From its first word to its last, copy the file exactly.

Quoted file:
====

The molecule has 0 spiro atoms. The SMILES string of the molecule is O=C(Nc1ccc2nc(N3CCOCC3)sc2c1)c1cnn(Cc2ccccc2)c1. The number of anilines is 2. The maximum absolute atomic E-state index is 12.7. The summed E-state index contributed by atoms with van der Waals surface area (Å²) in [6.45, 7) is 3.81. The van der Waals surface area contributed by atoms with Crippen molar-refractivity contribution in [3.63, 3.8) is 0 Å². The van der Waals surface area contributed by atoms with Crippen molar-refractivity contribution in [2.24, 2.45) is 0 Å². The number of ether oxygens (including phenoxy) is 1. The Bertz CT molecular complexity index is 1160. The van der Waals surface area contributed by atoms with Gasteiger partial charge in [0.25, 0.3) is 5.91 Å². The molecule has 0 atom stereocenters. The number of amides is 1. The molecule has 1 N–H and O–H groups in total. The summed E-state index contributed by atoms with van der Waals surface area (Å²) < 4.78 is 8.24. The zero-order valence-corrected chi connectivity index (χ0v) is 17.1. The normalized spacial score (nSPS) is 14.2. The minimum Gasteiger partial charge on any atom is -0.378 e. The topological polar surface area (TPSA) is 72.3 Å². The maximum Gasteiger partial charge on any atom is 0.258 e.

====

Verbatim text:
The molecule has 0 spiro atoms. The SMILES string of the molecule is O=C(Nc1ccc2nc(N3CCOCC3)sc2c1)c1cnn(Cc2ccccc2)c1. The number of anilines is 2. The maximum absolute atomic E-state index is 12.7. The summed E-state index contributed by atoms with van der Waals surface area (Å²) in [6.45, 7) is 3.81. The van der Waals surface area contributed by atoms with Crippen molar-refractivity contribution in [3.63, 3.8) is 0 Å². The van der Waals surface area contributed by atoms with Crippen molar-refractivity contribution in [2.24, 2.45) is 0 Å². The number of ether oxygens (including phenoxy) is 1. The Bertz CT molecular complexity index is 1160. The van der Waals surface area contributed by atoms with Gasteiger partial charge in [0.25, 0.3) is 5.91 Å². The molecule has 0 atom stereocenters. The number of amides is 1. The molecule has 1 N–H and O–H groups in total. The summed E-state index contributed by atoms with van der Waals surface area (Å²) < 4.78 is 8.24. The zero-order valence-corrected chi connectivity index (χ0v) is 17.1. The normalized spacial score (nSPS) is 14.2. The minimum Gasteiger partial charge on any atom is -0.378 e. The topological polar surface area (TPSA) is 72.3 Å². The maximum Gasteiger partial charge on any atom is 0.258 e.